a. Compute an int hash code c for the field: i. If the field is a boolean, compute (f ? 1 : 0). ii. If the field is a byte, char, short, or int, compute (int) f. iii. If the field is a long, compute (int) (f ^ (f >>> 32)). iv. If the field is a float, compute Float.floatToIntBits(f). v. If the field is a double, compute Double.doubleToLongBits(f), and then hash the resulting long as in step 2.a.iii. vi. If the field is an object reference and this class's equals method compares the field by recursively invoking equals, recursively invoke hashCode on the field. If a more complex comparison is required,...
Note: hashcode
Constructors must not invoke overridable methods, directly or indirectly. If you violate this rule, program failure will result.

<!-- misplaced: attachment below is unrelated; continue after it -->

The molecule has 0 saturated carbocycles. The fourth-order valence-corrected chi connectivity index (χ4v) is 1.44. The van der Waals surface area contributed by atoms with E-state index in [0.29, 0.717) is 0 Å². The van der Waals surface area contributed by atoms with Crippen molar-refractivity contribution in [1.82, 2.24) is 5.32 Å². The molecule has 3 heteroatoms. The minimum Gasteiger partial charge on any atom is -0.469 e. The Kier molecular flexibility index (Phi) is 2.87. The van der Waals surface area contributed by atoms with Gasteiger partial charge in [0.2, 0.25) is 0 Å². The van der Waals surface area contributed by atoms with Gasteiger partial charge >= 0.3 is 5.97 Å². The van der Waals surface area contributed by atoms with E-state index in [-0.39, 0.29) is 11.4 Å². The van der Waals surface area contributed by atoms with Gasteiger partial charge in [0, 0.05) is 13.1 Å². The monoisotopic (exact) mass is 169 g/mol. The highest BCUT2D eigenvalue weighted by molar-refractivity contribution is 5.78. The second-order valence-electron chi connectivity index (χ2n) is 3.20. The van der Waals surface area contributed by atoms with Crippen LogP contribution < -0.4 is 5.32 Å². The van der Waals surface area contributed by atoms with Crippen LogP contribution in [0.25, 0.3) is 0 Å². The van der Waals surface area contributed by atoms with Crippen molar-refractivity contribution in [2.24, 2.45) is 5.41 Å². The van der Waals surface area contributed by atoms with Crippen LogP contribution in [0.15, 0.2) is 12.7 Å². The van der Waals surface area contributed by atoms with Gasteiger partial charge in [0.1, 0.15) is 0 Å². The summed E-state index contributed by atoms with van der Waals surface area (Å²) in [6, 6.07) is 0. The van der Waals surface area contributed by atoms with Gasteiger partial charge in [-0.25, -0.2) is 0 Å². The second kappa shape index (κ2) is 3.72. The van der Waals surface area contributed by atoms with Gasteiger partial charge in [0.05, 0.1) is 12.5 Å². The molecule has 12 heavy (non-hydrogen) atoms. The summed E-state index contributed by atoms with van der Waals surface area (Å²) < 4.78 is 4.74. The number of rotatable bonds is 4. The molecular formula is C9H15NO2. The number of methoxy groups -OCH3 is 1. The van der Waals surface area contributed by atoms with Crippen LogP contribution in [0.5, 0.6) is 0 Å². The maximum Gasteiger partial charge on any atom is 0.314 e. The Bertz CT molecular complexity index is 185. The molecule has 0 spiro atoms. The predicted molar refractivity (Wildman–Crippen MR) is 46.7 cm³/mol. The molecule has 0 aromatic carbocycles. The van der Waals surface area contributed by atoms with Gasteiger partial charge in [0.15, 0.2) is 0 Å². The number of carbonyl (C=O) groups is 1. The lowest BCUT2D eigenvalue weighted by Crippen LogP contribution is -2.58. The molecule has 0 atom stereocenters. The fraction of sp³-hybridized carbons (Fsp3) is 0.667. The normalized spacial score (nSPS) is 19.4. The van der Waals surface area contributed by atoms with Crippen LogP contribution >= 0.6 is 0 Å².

Note: ctor and overridable methods
If performance is of the essence, you don't mind keeping track of the decimal point yourself, and the quantities aren't too big, use int or long. If the quantities don't exceed nine decimal digits, you can use int; if they don't exceed eighteen digits, you can use long. If the quantities might exceed eighteen digits, you must use BigDecimal.
Note: desempenho com BigDecimal
One of the attributes that most strongly distinguishes expert programmers from less experienced ones is that experts strive for and usually achieve a high degree of code reuse.
Note: code reuse